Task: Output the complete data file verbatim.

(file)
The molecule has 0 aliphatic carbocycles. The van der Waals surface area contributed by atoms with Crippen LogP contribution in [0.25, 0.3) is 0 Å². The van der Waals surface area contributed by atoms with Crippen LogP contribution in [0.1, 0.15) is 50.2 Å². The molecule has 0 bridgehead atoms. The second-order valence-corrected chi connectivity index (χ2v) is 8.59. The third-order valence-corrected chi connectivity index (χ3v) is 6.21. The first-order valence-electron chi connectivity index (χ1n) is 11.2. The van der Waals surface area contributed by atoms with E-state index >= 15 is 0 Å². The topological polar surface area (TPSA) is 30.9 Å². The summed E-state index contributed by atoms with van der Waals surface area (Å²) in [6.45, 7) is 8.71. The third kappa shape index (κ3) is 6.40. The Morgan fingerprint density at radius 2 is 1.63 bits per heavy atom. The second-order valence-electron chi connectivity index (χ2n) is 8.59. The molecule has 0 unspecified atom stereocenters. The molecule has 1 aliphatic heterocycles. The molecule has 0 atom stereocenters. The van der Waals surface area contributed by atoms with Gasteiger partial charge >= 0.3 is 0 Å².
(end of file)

The molecule has 0 aliphatic carbocycles. The van der Waals surface area contributed by atoms with Crippen LogP contribution in [0.25, 0.3) is 0 Å². The van der Waals surface area contributed by atoms with Crippen LogP contribution in [0.1, 0.15) is 50.2 Å². The molecule has 0 bridgehead atoms. The second-order valence-corrected chi connectivity index (χ2v) is 8.59. The third-order valence-corrected chi connectivity index (χ3v) is 6.21. The first-order valence-electron chi connectivity index (χ1n) is 11.2. The van der Waals surface area contributed by atoms with E-state index >= 15 is 0 Å². The topological polar surface area (TPSA) is 30.9 Å². The summed E-state index contributed by atoms with van der Waals surface area (Å²) in [6.45, 7) is 8.71. The third kappa shape index (κ3) is 6.40. The Morgan fingerprint density at radius 2 is 1.63 bits per heavy atom. The second-order valence-electron chi connectivity index (χ2n) is 8.59. The molecule has 0 unspecified atom stereocenters. The molecule has 1 aliphatic heterocycles. The molecule has 0 atom stereocenters. The van der Waals surface area contributed by atoms with Gasteiger partial charge >= 0.3 is 0 Å².